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How Well Do You Know Flatware?

How Well Do You Know Flatware?

One of the mainstays of restaurant supplies is dinnerware or flatware: all of the utensils that people need to manage a fine meal, from appetizer to dessert or coffee. They’re a major staple of food service, and making decisions about what sets to buy--from pattern to materials, which specific types to have available to which ones can multitask--is a major consideration. A good restaurant supply store will have a lot of options to choose from, but before you go shopping you should make sure you know the essentials.

To begin with, not every restaurant will need all of the flatware utensils that exist. Most restaurants can stick with a very basic set: salad forks, dinner forks, dinner knives, soup spoons, and dessert/coffee spoons. Of course, some restaurants will use the same spoons for both soup and the sweet courses, but there are reasons for the different sizes and configurations of flatware items. There are, of course, far more utensils than these: fish forks, lobster forks, seafood forks, fruit forks, ice cream, pastry, strawberry, snail, and oyster forks. Just within one category there are a lot of options to choose from, clearly! The different configurations of the tines--from the fruit fork’s three slim tines to the two tines of the snail fork and the four tines common to most other forms--generally are geared towards making it easier to manipulate the particular item in question, piercing and catching or scooping or cutting, depending on the course in question. Clearly, though, buying up every piece--even if your restaurant serves a very wide variety of dishes--is not entirely practical. Assess what the core needs of your operation are: what types of dishes you serve the most of, which of these items can be used fairly easily for multiple courses, and so on, and move from there.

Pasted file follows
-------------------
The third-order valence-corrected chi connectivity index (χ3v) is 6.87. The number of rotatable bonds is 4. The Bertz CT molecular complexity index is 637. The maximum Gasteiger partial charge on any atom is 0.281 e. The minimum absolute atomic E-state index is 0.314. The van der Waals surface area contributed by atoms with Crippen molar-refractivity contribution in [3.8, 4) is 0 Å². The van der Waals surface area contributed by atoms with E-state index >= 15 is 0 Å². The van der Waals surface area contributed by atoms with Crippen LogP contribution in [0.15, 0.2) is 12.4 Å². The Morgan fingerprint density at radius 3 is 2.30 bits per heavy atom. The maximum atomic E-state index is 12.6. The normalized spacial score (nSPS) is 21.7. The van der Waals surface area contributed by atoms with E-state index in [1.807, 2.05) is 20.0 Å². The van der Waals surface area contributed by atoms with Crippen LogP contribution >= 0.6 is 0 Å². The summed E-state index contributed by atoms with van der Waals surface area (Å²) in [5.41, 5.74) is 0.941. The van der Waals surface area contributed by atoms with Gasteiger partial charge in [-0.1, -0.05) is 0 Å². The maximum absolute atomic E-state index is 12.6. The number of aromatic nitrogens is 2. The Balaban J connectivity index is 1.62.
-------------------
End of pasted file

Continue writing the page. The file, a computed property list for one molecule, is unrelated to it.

Then, too, there’s the question of materials. The most commonly available varieties of flatware are sterling silver, silver-plated, and stainless steel. There are, of course, various strengths and weaknesses of each type. While you should avoid mix-and-match approaches to flatware purchases, there are some areas in which sterling silver or silver plated flatware makes a major difference. Silver adds some elegance to high-end seafood meals, and since the metal is inert, it doesn’t carry or transmit heat as readily. However, for most restaurant and even home operations, stainless steel is the way to go, for a few reasons: first, it’s much, much more reasonably priced, especially when buying in large quantities, than sterling silver or even silver-plated utensils. Secondly, the material is much tougher to scratch, and much easier to clean than silver flatware. But even among stainless steel flatware, not all products are created equal; the best standard is 18/10 stainless steel, which has the best proportion of chromium and nickel in the alloy to prevent corrosion and enhance hardness.

Finally, there are production methods to consider and know about. The three basic methods of producing flatware items are: forged, stamped, and hollow-handle. Hollow-handle is the most complicated production method, resulting in lightweight, well-balanced utensils--but they also tend to be very expensive. Stamped flatware are made using patterns that are stamped directly into sheets of metal, which are much more economical, and slightly heavier than the hollow-handle varieties. Forged flatware is done in a very old-fashioned way, pouring liquid metal into forms, making it all one, single piece--and very heavy.

With this information in mind, you can go to a restaurant supply store and start looking into the choices available to you for furnishing your table or tables. For the most economical choices, stainless steel (of an 18/10 grade) and stamped manufacture are the best; but for high-end restaurants or fancy china service, sterling silver with hollow-handle or forged production is a better way to go. By knowing what your flatware needs are, you can make informed choices about what to buy, in which volumes, and what you can leave on the shelf.


4 years ago
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